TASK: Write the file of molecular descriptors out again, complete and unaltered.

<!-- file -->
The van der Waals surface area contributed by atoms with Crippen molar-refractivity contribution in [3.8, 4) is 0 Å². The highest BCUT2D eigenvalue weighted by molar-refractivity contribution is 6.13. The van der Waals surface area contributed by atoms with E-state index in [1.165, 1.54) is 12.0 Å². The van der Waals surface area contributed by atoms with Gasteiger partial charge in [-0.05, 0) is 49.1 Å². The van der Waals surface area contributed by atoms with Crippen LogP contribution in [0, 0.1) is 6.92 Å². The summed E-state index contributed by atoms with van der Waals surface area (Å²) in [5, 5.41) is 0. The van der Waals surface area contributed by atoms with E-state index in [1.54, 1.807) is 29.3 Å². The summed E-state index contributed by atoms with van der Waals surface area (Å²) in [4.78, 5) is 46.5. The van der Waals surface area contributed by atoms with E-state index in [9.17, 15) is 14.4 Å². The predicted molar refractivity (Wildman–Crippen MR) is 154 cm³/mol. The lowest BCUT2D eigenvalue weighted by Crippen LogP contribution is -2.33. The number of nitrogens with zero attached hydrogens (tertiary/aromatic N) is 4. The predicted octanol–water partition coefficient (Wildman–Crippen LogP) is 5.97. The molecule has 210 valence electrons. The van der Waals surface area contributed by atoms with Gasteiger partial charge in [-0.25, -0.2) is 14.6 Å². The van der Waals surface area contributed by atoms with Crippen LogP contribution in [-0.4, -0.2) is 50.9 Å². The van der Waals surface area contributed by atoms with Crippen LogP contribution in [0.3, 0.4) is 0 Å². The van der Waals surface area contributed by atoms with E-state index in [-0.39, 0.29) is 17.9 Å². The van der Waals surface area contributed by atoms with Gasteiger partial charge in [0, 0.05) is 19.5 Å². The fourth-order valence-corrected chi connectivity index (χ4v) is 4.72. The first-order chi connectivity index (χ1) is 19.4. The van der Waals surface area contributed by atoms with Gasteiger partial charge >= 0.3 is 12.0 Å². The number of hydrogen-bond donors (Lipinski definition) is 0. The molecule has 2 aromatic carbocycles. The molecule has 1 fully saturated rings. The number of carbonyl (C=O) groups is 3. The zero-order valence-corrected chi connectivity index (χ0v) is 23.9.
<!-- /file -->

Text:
The van der Waals surface area contributed by atoms with Crippen molar-refractivity contribution in [3.8, 4) is 0 Å². The highest BCUT2D eigenvalue weighted by molar-refractivity contribution is 6.13. The van der Waals surface area contributed by atoms with E-state index in [1.165, 1.54) is 12.0 Å². The van der Waals surface area contributed by atoms with Gasteiger partial charge in [-0.05, 0) is 49.1 Å². The van der Waals surface area contributed by atoms with Crippen LogP contribution in [0, 0.1) is 6.92 Å². The summed E-state index contributed by atoms with van der Waals surface area (Å²) in [5, 5.41) is 0. The van der Waals surface area contributed by atoms with E-state index in [1.54, 1.807) is 29.3 Å². The summed E-state index contributed by atoms with van der Waals surface area (Å²) in [4.78, 5) is 46.5. The van der Waals surface area contributed by atoms with E-state index in [9.17, 15) is 14.4 Å². The predicted molar refractivity (Wildman–Crippen MR) is 154 cm³/mol. The lowest BCUT2D eigenvalue weighted by Crippen LogP contribution is -2.33. The number of nitrogens with zero attached hydrogens (tertiary/aromatic N) is 4. The predicted octanol–water partition coefficient (Wildman–Crippen LogP) is 5.97. The molecule has 210 valence electrons. The van der Waals surface area contributed by atoms with Gasteiger partial charge in [-0.25, -0.2) is 14.6 Å². The van der Waals surface area contributed by atoms with Crippen LogP contribution in [-0.4, -0.2) is 50.9 Å². The van der Waals surface area contributed by atoms with Crippen LogP contribution in [0.3, 0.4) is 0 Å². The van der Waals surface area contributed by atoms with E-state index in [-0.39, 0.29) is 17.9 Å². The van der Waals surface area contributed by atoms with Gasteiger partial charge in [0, 0.05) is 19.5 Å². The fourth-order valence-corrected chi connectivity index (χ4v) is 4.72. The first-order chi connectivity index (χ1) is 19.4. The van der Waals surface area contributed by atoms with Gasteiger partial charge >= 0.3 is 12.0 Å². The number of hydrogen-bond donors (Lipinski definition) is 0. The molecule has 2 aromatic carbocycles. The molecule has 1 fully saturated rings. The number of carbonyl (C=O) groups is 3. The zero-order valence-corrected chi connectivity index (χ0v) is 23.9.